Khirbet Qumran is the Arabic name for a site situated along the northwest shore of the Dead Sea approximately 10 miles south of Jericho. At this location, in the late 1940s, a young Bedouin shepherd stumbled upon what is arguably the greatest archaeological discovery of the 20th century, the Dead Sea Scrolls.

After the discovery of the first cave, which contained the Great Isaiah Scroll, 10 more caves were found, all containing written material. More scrolls were subsequently found in two other caves further away from Qumran, along with some at Masada. In total, the remains of approximately nine hundred manuscripts were found, ranging in date from the middle of the third century B.C.E. to the mid-first century C.E.

Upon the initial discovery of the scrolls in the caves surrounding Qumran, the site was excavated under the assumption that the visible ruins were related to the scrolls. Though there is dispute about how to interpret the archaeological data, the majority of scholars today believe Qumran was home to a sect of Jews known as Essenes, to whom the scrolls belonged. The lifestyle of these people has often been compared to the monasticism that developed later in Christianity. It seems the people who were members of this group willingly subjected themselves to harsh desert living conditions. To deal with the difficulty of living in such a place, they built an elaborate system of aqueducts and cisterns to provide water for their drinking and ritual-bathing needs. The site was first occupied in the middle of the first century B.C.E. and was destroyed by the Romans in 67 C.E. For unknown reasons, the fleeing residents left their precious scrolls behind in the nearby caves. Thanks to the extremely arid conditions of the region, the scrolls were preserved for almost two thousand years before their rediscovery. Produced by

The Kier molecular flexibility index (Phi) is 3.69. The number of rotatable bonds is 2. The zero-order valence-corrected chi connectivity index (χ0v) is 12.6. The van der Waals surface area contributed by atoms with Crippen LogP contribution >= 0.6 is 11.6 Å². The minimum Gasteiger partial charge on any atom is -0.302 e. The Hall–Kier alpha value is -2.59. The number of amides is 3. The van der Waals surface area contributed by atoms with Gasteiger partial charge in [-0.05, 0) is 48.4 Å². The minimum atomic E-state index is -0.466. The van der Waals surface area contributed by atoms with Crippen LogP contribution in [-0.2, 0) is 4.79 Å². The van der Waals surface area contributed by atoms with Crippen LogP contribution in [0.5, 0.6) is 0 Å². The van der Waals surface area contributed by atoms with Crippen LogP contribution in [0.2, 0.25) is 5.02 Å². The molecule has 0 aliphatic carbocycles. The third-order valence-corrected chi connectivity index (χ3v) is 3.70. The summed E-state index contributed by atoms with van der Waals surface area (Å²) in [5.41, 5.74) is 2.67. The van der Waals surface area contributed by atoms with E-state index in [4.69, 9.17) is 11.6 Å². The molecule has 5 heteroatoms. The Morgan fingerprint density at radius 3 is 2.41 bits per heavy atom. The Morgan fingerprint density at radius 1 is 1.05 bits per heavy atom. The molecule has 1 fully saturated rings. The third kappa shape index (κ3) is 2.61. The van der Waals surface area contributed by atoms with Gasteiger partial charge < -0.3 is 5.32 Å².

An archaeological site on the western shore of the Dead Sea, in modern Israel, where a small group of Jews lived in the last centuries B.C.E. The site was destroyed by the Romans around 70 C.E. The Dead Sea Scrolls were found in caves near the site and are believed by most scholars to have belonged to the people living at Qumran.

Semitic tribe known since antiquity for being nomadic pastorialists.

A collection of Jewish texts (biblical, apocryphal, and sectarian) from around the time of Christ that were preserved near the Dead Sea and rediscovered in the 20th century.

An ascetic sect of early Judaism whose adherents probably included the inhabitants of Qumran (the site of the Dead Sea Scrolls).

Dug up, often from an archaeological site.

Textual documents, usually handwritten.

A fortified settlement on a hill in the Judean Desert, which was the last Jewish holdout during the First Jewish Revolt. The Jews of Masada killed themselves rather than surrender to the Romans.

Collective ceremonies having a common focus on a god or gods.

A religious subgroup.

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